Copper prices began the week by falling from last week’s four-month high as the market looked for signs that economic stimulus and planned infrastructure investments in the US, Europe and China will translate into copper orders. By Thursday, traders were betting on a recovery in Chinese demand in the final three months of the year; however, gains have so far been limited due to concerns over Europe’s debt crisis.
Price declines earlier this week were mitigated by data released late last week by the International Copper Study Group. The organization stated that refined copper production fell 473,000 tonnes short of demand in the first six months of 2012, up from a deficit of 131,000 tonnes in 2011, spurring hopes that copper prices could find support moving forward.
“People are a bit more clear on the macro outlook for China for the end of the year,” Andrey Kryuchenkov, a VTB Capital analyst told Reuters. “But until we hear more about what is happening in Spain and the euro zone, copper is likely to trade within its current range.” Reuters said China’s manufacturing purchasing managers’ index for September and US non-farm payrolls data, out on October 1 and 5 respectively, will provide “fresh direction” for metals prices.
Meanwhile, global economic uncertainty, the decline in metals prices and higher costs have put a damper on mergers and acquisitions (M&A), bringing their total number in the mining industry down by 31 percent in the first half of 2012, PricewaterhouseCoopers (PwC) said in its mid-year report. Excluding Glencore International’s (LSE:GLEN) potential takeover of Xstrata (LSE:XTA), deal value is at a third of what it was last year. PwC said that while markets began to show signs of recovery in September, M&A will remain moderate in the second half of the year as investor jitters persist, partly because companies are trying to meet shareholder demands for higher share prices and dividends. Some, however, may use these markets to buy junior companies at a time when stock prices are lower.
The British takeover regulator has granted Xstrata an additional week — until October 1 — to decide whether to accept a $36 billion takeover offer from Glencore, Reuters reported. The offer is now 3.05 shares for every Xstrata share held, up from the previous offer of 2.8 shares. Xstrata is also in talks with top shareholders about 140 million pounds worth of retention packages for senior executives, the Financial Times reported.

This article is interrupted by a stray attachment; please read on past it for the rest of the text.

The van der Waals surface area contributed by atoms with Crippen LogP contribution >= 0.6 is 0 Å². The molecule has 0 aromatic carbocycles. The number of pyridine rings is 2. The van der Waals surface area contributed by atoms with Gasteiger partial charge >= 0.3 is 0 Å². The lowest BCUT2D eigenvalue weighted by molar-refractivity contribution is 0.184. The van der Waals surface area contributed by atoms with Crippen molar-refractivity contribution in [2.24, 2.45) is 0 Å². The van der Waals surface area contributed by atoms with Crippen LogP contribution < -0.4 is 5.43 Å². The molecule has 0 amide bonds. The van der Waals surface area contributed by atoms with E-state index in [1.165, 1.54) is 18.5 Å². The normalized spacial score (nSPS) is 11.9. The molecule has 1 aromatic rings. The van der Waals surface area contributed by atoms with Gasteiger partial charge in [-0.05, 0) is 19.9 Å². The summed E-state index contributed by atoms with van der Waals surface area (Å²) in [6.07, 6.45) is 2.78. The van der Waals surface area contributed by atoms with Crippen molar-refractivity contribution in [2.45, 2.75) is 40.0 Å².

BHP Billiton (ASX:BHP,NYSE: BHP,LSE:BLT) has asked the South Australian government for four more years to decide whether it will develop the Olympic Dam copper and uranium mine. In August, BHP shelved the original $20 billion plan to expand the mine, saying it was too expensive. Last year, the state gave BHP a deadline of December 2012 to approve the expansion. BHP said it needs more time to look into new processing technology and a less capital-intensive design for the expansion.
Rio Tinto’s (LSE:RIO,ASX:RIO,NYSE:RIO) $5.2 billion copper-gold Oyu Tolgoi mine in Mongolia’s Gobi desert is near completion, but is waiting for China and Mongolia to agree on a deal under which the mine will buy electricity from the Chinese grid, The Globe and Mail reported. A delay could cost the mine $8.4 million per day in delayed revenues, according to rough estimates of the mine’s first-year production forecast. The mine is co-owned by Rio Tinto, Turquoise Hill Resources (TSX:TRQ,NYSE:TRQ) and the government of Mongolia.
Grupo Mexico (OTC Pink:GMBXF) lost a bid in the Delaware Supreme Court to reduce the attorney fee of Southern Copper’s (NYSE:SCCO) minority shareholders following the $2 billion ruling that Southern paid an excessive price for Grupo Mexico’s 99 percent interest in Minera Mexico, Canadian Business reported. Grupo Mexico owns 80.9 percent of Southern Copper.
Caledonia Mining (TSX:CAL) received a list of conditions from the Zambian Mines Development Department that must be fulfilled if it wants to retain its mining licenses at the Nama base metals project. Among others, it must start cobalt production and submit an updated copper sulpfide ore resource and reserve statement as well as an associated feasibility study and program of operations by June 30, 2013.
Oracle Mining (TSX:OMN) plans to raise up to $20 million in a share issue that will close on October 16. The share issue, along with up to $35 million in financing from the RK Mine Finance Fund and the potential proceeds from a $70 million loan facility proposed in its term sheet with Credit Suisse, signed earlier this year, will help the company cover pre-production capital requirements to develop and construct the Oracle Ridge copper mine in Arizona.
Canadian Zinc (TSX:CZN,OTCQB:CZICF) acquired all of the issued and outstanding shares of Paragon Minerals (TSXV:PGR) that it didn’t already own at 0.136 Canadian Zinc shares for each Paragon share held.
Junior company news
Crazy Horse Resources (TSXV:CZH) placed its Taysan copper-gold project in the Philippines on care and maintenance in order to minimize expenses as it seeks a trade sale or joint venture. It said that as the company is now in a “non-operational and cash conservation mode,” founder and shareholder Brian Lueck has resigned as chief operating officer. He has been replaced by Roderick Salazar, the company’s legal counsel in the Philippines.
International PBX Ventures (TSXV:PBX) said that George Sookochoff, its CEO, will take over from Terry Lynch as president, effective immediately. Sookochoff will act as interim president until a permanent replacement can be found and Lynch will stay on as a board member.
Securities Disclosure: I, Ragnhild Kjetland, hold no investment interest in any company mentioned in this article.
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